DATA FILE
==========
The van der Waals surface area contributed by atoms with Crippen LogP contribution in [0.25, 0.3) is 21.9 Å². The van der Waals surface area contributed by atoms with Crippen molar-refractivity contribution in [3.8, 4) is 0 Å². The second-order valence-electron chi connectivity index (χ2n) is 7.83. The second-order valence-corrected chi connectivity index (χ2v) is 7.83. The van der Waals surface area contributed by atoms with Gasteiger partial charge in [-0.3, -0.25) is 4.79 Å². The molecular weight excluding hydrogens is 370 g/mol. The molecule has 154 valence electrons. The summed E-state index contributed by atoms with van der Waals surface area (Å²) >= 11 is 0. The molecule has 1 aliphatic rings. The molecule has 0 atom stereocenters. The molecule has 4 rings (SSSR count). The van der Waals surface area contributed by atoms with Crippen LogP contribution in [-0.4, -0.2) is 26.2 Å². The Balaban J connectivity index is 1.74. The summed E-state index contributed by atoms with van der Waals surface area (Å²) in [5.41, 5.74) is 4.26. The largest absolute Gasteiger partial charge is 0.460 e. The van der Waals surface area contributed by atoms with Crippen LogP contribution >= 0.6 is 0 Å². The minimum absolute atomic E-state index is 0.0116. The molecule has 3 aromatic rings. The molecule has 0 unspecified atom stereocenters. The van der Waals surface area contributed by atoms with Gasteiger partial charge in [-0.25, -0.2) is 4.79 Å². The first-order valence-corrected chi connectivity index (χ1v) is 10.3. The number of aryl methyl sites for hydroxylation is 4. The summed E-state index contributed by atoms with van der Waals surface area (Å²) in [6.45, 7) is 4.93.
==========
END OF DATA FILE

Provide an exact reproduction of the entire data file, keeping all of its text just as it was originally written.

The van der Waals surface area contributed by atoms with Crippen LogP contribution in [0.25, 0.3) is 21.9 Å². The van der Waals surface area contributed by atoms with Crippen molar-refractivity contribution in [3.8, 4) is 0 Å². The second-order valence-electron chi connectivity index (χ2n) is 7.83. The second-order valence-corrected chi connectivity index (χ2v) is 7.83. The van der Waals surface area contributed by atoms with Gasteiger partial charge in [-0.3, -0.25) is 4.79 Å². The molecular weight excluding hydrogens is 370 g/mol. The molecule has 154 valence electrons. The summed E-state index contributed by atoms with van der Waals surface area (Å²) >= 11 is 0. The molecule has 1 aliphatic rings. The molecule has 0 atom stereocenters. The molecule has 4 rings (SSSR count). The van der Waals surface area contributed by atoms with Crippen LogP contribution in [-0.4, -0.2) is 26.2 Å². The Balaban J connectivity index is 1.74. The summed E-state index contributed by atoms with van der Waals surface area (Å²) in [5.41, 5.74) is 4.26. The largest absolute Gasteiger partial charge is 0.460 e. The van der Waals surface area contributed by atoms with Crippen LogP contribution >= 0.6 is 0 Å². The minimum absolute atomic E-state index is 0.0116. The molecule has 3 aromatic rings. The molecule has 0 unspecified atom stereocenters. The van der Waals surface area contributed by atoms with Gasteiger partial charge in [-0.25, -0.2) is 4.79 Å². The first-order valence-corrected chi connectivity index (χ1v) is 10.3. The number of aryl methyl sites for hydroxylation is 4. The summed E-state index contributed by atoms with van der Waals surface area (Å²) in [6.45, 7) is 4.93.